In the context of

computer science, "efficient" means

computable in

polynomial time with respect to the size of the input. In other words, an

algorithm is efficient if on input of size n it terminates after p(n) steps where
p() is some

polynomial.

There are lots of hard problems for which no efficient solution is known. Factoring, for example. The best algorithm we have (the Number Field Sieve) is exponential time. In other words, to factor an n bit number takes about c^{n} steps for some c in the worst case.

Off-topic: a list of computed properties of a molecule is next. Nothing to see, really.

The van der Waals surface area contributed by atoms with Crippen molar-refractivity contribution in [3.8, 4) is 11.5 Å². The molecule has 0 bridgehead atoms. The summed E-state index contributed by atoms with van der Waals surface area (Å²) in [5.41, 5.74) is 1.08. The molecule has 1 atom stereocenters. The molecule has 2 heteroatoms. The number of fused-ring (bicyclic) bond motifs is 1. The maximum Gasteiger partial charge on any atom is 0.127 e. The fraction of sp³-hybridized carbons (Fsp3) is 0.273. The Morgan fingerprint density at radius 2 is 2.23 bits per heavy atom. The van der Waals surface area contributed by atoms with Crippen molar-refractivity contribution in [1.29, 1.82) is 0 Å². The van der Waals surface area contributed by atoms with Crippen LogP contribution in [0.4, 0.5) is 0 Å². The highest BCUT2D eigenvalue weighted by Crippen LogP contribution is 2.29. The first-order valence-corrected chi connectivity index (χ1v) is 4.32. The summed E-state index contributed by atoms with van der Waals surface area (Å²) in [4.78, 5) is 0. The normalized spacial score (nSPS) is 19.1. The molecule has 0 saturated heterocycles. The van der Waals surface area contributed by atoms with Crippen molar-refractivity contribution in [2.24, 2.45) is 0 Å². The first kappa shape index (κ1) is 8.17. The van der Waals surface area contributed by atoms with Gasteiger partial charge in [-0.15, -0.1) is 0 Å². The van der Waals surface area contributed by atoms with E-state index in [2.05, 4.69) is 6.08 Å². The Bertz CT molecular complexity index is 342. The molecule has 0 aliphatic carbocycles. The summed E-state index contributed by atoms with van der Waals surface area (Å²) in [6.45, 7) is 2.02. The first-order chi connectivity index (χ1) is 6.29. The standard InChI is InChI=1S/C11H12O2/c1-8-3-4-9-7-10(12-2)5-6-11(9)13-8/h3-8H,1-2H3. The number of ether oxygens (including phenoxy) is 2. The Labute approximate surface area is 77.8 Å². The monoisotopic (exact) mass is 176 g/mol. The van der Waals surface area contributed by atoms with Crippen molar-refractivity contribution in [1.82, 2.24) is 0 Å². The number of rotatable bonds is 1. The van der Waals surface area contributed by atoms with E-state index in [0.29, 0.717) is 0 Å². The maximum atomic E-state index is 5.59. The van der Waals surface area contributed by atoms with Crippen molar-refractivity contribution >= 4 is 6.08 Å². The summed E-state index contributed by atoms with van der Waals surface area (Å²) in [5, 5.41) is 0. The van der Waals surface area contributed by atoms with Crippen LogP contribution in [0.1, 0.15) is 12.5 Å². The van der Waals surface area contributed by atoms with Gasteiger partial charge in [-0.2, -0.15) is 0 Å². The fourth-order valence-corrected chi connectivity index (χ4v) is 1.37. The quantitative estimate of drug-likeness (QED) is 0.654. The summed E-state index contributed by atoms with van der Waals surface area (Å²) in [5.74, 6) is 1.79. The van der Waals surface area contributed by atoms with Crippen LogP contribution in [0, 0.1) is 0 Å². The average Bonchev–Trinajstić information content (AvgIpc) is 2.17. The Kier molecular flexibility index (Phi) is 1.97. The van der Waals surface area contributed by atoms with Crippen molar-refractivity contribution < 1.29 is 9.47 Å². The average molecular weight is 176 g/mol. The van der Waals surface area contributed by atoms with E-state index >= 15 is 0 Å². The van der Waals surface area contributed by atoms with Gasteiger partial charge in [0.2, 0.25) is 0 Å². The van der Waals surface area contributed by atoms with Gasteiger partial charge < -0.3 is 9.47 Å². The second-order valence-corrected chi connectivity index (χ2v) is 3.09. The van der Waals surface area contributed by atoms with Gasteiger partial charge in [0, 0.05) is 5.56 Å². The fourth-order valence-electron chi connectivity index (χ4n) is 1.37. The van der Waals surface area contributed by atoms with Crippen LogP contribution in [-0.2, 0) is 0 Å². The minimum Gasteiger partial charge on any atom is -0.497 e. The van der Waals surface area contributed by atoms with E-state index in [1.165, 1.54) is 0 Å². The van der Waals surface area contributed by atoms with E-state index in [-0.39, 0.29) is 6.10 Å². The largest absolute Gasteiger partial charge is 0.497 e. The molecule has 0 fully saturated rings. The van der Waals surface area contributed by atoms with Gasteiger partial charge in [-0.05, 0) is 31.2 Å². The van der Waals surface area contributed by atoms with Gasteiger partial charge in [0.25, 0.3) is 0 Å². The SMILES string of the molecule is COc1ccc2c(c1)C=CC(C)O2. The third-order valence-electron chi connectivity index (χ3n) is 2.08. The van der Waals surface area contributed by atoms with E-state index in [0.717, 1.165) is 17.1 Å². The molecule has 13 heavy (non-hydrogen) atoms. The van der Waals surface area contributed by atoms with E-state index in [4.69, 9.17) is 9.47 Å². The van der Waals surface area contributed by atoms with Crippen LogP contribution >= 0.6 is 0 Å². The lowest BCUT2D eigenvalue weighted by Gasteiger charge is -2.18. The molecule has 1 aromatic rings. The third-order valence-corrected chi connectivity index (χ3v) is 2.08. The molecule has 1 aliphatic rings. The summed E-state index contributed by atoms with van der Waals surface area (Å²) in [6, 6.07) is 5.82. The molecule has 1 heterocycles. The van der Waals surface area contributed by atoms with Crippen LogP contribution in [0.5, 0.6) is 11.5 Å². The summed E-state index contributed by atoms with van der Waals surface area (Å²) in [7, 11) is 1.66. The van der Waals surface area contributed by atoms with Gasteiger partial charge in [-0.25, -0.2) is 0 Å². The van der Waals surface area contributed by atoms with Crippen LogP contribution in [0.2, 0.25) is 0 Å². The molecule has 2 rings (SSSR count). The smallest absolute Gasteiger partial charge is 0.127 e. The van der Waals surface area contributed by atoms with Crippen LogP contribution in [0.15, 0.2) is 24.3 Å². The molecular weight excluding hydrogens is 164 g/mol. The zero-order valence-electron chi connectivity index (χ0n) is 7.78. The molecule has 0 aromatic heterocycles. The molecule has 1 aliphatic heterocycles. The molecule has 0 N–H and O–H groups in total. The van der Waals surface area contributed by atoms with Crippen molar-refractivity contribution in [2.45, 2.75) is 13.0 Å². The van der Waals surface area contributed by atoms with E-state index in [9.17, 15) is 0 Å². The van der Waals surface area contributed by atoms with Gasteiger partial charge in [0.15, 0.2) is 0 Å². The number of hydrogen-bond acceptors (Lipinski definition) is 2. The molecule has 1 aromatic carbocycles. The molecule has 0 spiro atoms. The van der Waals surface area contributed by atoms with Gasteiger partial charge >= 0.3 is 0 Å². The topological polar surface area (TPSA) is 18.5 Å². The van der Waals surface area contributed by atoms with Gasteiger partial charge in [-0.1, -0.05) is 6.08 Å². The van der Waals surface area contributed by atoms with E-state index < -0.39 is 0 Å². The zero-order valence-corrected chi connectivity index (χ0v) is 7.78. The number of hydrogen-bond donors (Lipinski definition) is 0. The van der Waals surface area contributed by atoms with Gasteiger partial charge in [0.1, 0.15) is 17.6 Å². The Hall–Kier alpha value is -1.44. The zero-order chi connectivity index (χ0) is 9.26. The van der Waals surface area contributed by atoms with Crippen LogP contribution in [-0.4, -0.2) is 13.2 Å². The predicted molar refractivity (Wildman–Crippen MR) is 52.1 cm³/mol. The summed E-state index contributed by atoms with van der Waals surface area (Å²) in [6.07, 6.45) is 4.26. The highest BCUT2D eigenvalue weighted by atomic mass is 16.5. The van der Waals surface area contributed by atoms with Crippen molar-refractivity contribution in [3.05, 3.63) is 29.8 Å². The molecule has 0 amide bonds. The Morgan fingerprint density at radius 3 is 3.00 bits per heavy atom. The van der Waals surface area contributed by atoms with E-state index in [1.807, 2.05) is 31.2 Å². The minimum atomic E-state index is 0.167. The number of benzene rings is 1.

How big is this difference? Humongous. For example, you can run an n^{3} (O(n^{3})) algorithm on an input of size 1000 trivially on a personal computer. The same input to an exponential time algorithm would take **far** more steps to complete than there are atoms in the universe.

Note to CS people: I've obviously swept some details under the rug.